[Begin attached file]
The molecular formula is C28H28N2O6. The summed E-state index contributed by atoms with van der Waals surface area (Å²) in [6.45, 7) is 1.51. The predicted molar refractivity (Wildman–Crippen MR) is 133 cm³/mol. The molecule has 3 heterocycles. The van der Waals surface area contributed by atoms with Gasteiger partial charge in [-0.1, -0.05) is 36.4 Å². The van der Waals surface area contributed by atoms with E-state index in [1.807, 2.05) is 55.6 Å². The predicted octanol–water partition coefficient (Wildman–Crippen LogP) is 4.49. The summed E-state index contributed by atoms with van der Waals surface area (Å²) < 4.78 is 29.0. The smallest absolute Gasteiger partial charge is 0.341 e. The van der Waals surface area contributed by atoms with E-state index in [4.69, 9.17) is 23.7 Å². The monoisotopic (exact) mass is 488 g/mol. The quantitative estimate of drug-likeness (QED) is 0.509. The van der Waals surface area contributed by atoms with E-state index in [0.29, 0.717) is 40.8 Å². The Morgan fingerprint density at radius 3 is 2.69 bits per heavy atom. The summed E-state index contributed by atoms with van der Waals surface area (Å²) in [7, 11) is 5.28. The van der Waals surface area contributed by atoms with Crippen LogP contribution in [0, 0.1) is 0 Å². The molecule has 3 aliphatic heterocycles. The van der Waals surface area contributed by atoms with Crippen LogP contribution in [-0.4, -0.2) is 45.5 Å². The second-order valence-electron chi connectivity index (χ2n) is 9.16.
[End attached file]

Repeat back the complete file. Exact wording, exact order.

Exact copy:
The molecular formula is C28H28N2O6. The summed E-state index contributed by atoms with van der Waals surface area (Å²) in [6.45, 7) is 1.51. The predicted molar refractivity (Wildman–Crippen MR) is 133 cm³/mol. The molecule has 3 heterocycles. The van der Waals surface area contributed by atoms with Gasteiger partial charge in [-0.1, -0.05) is 36.4 Å². The van der Waals surface area contributed by atoms with E-state index in [1.807, 2.05) is 55.6 Å². The predicted octanol–water partition coefficient (Wildman–Crippen LogP) is 4.49. The summed E-state index contributed by atoms with van der Waals surface area (Å²) < 4.78 is 29.0. The smallest absolute Gasteiger partial charge is 0.341 e. The van der Waals surface area contributed by atoms with E-state index in [4.69, 9.17) is 23.7 Å². The monoisotopic (exact) mass is 488 g/mol. The quantitative estimate of drug-likeness (QED) is 0.509. The van der Waals surface area contributed by atoms with E-state index in [0.29, 0.717) is 40.8 Å². The Morgan fingerprint density at radius 3 is 2.69 bits per heavy atom. The summed E-state index contributed by atoms with van der Waals surface area (Å²) in [7, 11) is 5.28. The van der Waals surface area contributed by atoms with Crippen LogP contribution in [0, 0.1) is 0 Å². The molecule has 3 aliphatic heterocycles. The van der Waals surface area contributed by atoms with Crippen LogP contribution in [-0.4, -0.2) is 45.5 Å². The second-order valence-electron chi connectivity index (χ2n) is 9.16.